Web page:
With no hints of subtlety, J. Cole released his message to the youth on 4/20. The theme of KOD centers around the opening words spoken by a female voice: "Life can bring much pain. There are many ways to deal with this pain. Choose wisely." Cole explores these coping mechanisms in loosely conceptual form over the 42 minutes of the album to varying effectiveness. Like the obviousness of KOD's release date, many of the offerings on the album come with little tact and rely more on the strength of the message than artful delivery. The coping mechanisms are called out in the outro of the title track: "Power, greed, money, Molly, weed, Percs, Xannys, lean, fame, and the strongest drug of them all... love." From the onset of the album, we know what we're in store to receive. Whereas DAMN. finds Kendrick Lamar twisting and turning through wickedness and weakness, wrestling often through the same issues found here, Cole delivers it straight.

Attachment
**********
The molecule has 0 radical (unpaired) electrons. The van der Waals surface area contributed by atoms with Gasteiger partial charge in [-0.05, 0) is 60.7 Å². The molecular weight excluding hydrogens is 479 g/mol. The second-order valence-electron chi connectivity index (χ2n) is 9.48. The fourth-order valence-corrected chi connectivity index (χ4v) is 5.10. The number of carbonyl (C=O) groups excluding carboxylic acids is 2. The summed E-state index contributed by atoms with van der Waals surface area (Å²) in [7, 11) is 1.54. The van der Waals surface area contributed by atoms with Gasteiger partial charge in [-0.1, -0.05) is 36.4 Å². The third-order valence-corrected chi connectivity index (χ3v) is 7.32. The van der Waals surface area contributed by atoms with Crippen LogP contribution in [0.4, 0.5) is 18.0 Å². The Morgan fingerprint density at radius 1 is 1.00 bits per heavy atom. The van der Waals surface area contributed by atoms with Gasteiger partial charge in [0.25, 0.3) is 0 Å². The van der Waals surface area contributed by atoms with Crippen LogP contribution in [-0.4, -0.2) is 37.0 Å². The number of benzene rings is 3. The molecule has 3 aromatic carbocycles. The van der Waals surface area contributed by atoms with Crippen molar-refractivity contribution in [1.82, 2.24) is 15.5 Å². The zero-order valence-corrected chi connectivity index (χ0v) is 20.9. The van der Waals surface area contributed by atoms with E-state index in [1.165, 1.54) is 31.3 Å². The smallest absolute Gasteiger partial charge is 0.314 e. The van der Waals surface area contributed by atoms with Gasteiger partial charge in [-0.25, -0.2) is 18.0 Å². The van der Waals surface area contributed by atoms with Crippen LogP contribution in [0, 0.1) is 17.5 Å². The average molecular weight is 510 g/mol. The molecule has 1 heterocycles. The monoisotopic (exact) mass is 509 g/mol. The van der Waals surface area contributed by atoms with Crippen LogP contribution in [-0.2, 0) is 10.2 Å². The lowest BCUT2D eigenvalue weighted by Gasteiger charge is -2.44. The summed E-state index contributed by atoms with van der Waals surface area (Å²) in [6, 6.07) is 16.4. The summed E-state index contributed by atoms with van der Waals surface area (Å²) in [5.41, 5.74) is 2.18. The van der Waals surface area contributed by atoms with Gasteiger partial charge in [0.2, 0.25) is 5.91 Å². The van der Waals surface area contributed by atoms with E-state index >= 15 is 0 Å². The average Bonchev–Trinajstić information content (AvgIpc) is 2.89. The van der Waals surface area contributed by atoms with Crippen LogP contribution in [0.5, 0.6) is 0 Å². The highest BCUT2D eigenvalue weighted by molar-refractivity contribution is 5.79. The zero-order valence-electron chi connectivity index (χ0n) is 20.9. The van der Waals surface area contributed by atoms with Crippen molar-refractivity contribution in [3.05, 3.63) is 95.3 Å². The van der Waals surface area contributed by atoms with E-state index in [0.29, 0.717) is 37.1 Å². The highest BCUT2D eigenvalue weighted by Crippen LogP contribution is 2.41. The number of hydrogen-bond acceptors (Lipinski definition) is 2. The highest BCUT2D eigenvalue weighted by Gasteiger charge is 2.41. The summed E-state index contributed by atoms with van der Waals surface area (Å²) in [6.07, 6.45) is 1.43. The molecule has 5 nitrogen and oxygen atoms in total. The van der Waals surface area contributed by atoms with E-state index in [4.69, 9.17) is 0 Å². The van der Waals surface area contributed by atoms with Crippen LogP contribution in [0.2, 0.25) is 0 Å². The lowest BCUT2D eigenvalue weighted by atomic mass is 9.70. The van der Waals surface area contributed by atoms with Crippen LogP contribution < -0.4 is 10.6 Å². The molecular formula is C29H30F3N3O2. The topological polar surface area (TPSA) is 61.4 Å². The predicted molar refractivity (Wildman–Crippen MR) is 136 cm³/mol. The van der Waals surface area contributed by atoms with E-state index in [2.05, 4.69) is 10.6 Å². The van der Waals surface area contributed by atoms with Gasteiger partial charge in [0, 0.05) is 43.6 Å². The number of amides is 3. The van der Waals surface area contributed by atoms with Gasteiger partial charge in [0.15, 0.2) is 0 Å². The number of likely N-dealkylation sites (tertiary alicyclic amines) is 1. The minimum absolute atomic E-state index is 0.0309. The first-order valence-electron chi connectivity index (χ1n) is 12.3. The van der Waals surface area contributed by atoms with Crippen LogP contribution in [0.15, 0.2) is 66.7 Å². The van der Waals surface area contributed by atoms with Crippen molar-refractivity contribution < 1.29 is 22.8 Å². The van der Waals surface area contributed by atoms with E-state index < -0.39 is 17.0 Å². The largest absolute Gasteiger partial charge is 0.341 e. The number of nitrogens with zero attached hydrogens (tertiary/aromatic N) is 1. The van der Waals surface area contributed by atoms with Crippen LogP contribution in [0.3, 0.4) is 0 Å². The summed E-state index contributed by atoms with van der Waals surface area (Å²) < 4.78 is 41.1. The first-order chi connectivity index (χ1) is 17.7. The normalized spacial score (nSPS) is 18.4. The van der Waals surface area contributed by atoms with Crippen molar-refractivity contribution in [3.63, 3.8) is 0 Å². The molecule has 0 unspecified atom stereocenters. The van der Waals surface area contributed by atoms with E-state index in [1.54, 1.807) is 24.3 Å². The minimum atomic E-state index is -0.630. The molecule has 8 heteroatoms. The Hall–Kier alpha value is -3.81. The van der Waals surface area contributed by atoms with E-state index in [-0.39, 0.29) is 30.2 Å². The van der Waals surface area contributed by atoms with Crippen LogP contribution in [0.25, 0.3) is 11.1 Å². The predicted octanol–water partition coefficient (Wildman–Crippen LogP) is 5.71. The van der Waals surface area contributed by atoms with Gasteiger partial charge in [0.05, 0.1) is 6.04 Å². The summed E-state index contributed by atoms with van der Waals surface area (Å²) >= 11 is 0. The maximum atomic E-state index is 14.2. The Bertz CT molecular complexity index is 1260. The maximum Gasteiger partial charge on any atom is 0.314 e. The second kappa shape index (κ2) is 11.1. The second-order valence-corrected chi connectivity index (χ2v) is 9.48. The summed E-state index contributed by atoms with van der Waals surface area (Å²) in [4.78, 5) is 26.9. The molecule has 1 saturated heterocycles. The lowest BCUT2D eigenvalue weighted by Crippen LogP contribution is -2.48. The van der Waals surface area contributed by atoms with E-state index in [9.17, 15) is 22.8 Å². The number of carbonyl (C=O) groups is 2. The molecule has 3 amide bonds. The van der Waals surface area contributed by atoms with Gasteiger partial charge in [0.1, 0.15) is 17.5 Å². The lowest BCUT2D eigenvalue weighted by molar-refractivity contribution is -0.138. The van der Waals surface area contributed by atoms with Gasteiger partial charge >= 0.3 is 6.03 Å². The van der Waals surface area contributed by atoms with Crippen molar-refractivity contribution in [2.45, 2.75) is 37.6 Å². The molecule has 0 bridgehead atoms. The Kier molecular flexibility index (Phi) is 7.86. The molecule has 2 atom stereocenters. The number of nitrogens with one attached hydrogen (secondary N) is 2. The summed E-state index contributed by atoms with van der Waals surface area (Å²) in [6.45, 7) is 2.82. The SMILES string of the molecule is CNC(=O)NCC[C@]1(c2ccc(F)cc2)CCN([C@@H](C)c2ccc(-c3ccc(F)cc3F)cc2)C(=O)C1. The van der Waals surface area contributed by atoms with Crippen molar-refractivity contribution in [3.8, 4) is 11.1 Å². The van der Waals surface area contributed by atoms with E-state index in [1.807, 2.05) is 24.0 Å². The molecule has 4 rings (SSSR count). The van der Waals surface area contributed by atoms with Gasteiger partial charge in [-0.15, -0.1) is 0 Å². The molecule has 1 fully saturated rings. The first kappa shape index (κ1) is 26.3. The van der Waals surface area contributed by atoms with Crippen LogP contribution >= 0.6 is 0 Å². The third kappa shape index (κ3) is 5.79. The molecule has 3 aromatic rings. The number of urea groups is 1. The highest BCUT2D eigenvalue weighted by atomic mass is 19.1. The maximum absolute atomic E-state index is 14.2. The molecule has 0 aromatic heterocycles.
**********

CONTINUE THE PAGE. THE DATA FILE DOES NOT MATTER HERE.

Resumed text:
He is self-aware of his tone though as he delivers on "FRIENDS", "I understand this message is not the coolest to say / But if you down to try it I know of a better way / Meditate / Don't medicate." But being self-aware can't cover the fact that Cole here seems to distance himself with his tone from the Lils he's trying to look out for. Not until the closing tracks of the album is Cole personal enough to connect with his target audience, which is exactly why that audience has responded in mockery. "Wow. You get so much props. You dissed a 17-year-old," Lil Pump responded. While Smokepurpp at a show enticed his whole audience to chant, "Fuck J. Cole!"